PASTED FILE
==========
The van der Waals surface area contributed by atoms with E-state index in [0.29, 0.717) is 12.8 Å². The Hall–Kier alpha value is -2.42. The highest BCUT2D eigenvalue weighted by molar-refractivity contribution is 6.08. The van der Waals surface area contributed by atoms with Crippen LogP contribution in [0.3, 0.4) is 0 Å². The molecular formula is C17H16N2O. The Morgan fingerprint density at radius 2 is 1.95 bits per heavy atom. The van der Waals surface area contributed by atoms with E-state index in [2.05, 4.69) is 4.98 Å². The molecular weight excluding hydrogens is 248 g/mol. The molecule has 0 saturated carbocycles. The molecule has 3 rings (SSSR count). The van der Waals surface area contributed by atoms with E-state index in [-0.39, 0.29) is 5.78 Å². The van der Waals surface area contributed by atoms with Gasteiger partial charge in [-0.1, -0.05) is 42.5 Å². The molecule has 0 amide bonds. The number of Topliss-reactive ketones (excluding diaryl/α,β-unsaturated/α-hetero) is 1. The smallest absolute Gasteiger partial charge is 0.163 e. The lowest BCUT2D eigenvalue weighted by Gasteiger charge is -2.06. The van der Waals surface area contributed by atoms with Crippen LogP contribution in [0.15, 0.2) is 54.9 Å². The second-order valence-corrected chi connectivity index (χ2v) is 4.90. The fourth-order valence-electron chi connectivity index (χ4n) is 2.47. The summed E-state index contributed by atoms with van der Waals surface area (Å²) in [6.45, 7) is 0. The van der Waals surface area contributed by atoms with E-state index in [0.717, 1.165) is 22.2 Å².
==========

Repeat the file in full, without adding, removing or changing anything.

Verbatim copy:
The van der Waals surface area contributed by atoms with E-state index in [0.29, 0.717) is 12.8 Å². The Hall–Kier alpha value is -2.42. The highest BCUT2D eigenvalue weighted by molar-refractivity contribution is 6.08. The van der Waals surface area contributed by atoms with Crippen LogP contribution in [0.3, 0.4) is 0 Å². The molecular formula is C17H16N2O. The Morgan fingerprint density at radius 2 is 1.95 bits per heavy atom. The van der Waals surface area contributed by atoms with E-state index in [2.05, 4.69) is 4.98 Å². The molecular weight excluding hydrogens is 248 g/mol. The molecule has 0 saturated carbocycles. The molecule has 3 rings (SSSR count). The van der Waals surface area contributed by atoms with E-state index in [-0.39, 0.29) is 5.78 Å². The van der Waals surface area contributed by atoms with Gasteiger partial charge in [-0.1, -0.05) is 42.5 Å². The molecule has 0 amide bonds. The number of Topliss-reactive ketones (excluding diaryl/α,β-unsaturated/α-hetero) is 1. The smallest absolute Gasteiger partial charge is 0.163 e. The lowest BCUT2D eigenvalue weighted by Gasteiger charge is -2.06. The van der Waals surface area contributed by atoms with Crippen LogP contribution in [0.15, 0.2) is 54.9 Å². The second-order valence-corrected chi connectivity index (χ2v) is 4.90. The fourth-order valence-electron chi connectivity index (χ4n) is 2.47. The summed E-state index contributed by atoms with van der Waals surface area (Å²) in [6.45, 7) is 0. The van der Waals surface area contributed by atoms with E-state index in [0.717, 1.165) is 22.2 Å².